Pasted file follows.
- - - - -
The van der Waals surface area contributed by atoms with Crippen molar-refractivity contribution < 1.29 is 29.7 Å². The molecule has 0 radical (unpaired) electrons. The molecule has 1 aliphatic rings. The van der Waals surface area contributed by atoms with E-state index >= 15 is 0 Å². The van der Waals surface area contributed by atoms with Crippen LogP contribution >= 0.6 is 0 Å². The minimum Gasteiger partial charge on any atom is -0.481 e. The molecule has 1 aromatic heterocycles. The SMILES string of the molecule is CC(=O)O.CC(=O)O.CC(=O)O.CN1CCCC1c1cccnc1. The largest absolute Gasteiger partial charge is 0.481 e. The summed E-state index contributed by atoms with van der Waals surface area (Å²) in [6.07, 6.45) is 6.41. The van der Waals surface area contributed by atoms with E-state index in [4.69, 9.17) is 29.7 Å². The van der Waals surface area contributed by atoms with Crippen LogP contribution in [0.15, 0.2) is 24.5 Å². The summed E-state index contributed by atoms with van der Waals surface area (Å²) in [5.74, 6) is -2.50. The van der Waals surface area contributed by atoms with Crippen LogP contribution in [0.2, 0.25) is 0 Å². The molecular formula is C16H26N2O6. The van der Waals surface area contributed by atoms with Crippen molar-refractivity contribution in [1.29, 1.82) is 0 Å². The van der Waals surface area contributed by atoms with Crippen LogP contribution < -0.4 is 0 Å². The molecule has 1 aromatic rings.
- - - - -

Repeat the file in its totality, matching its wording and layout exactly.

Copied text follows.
The van der Waals surface area contributed by atoms with Crippen molar-refractivity contribution < 1.29 is 29.7 Å². The molecule has 0 radical (unpaired) electrons. The molecule has 1 aliphatic rings. The van der Waals surface area contributed by atoms with E-state index >= 15 is 0 Å². The van der Waals surface area contributed by atoms with Crippen LogP contribution >= 0.6 is 0 Å². The minimum Gasteiger partial charge on any atom is -0.481 e. The molecule has 1 aromatic heterocycles. The SMILES string of the molecule is CC(=O)O.CC(=O)O.CC(=O)O.CN1CCCC1c1cccnc1. The largest absolute Gasteiger partial charge is 0.481 e. The summed E-state index contributed by atoms with van der Waals surface area (Å²) in [6.07, 6.45) is 6.41. The van der Waals surface area contributed by atoms with E-state index in [4.69, 9.17) is 29.7 Å². The van der Waals surface area contributed by atoms with Crippen LogP contribution in [0.15, 0.2) is 24.5 Å². The summed E-state index contributed by atoms with van der Waals surface area (Å²) in [5.74, 6) is -2.50. The van der Waals surface area contributed by atoms with Crippen LogP contribution in [0.2, 0.25) is 0 Å². The molecular formula is C16H26N2O6. The van der Waals surface area contributed by atoms with Crippen molar-refractivity contribution in [1.29, 1.82) is 0 Å². The van der Waals surface area contributed by atoms with Crippen LogP contribution < -0.4 is 0 Å². The molecule has 1 aromatic rings.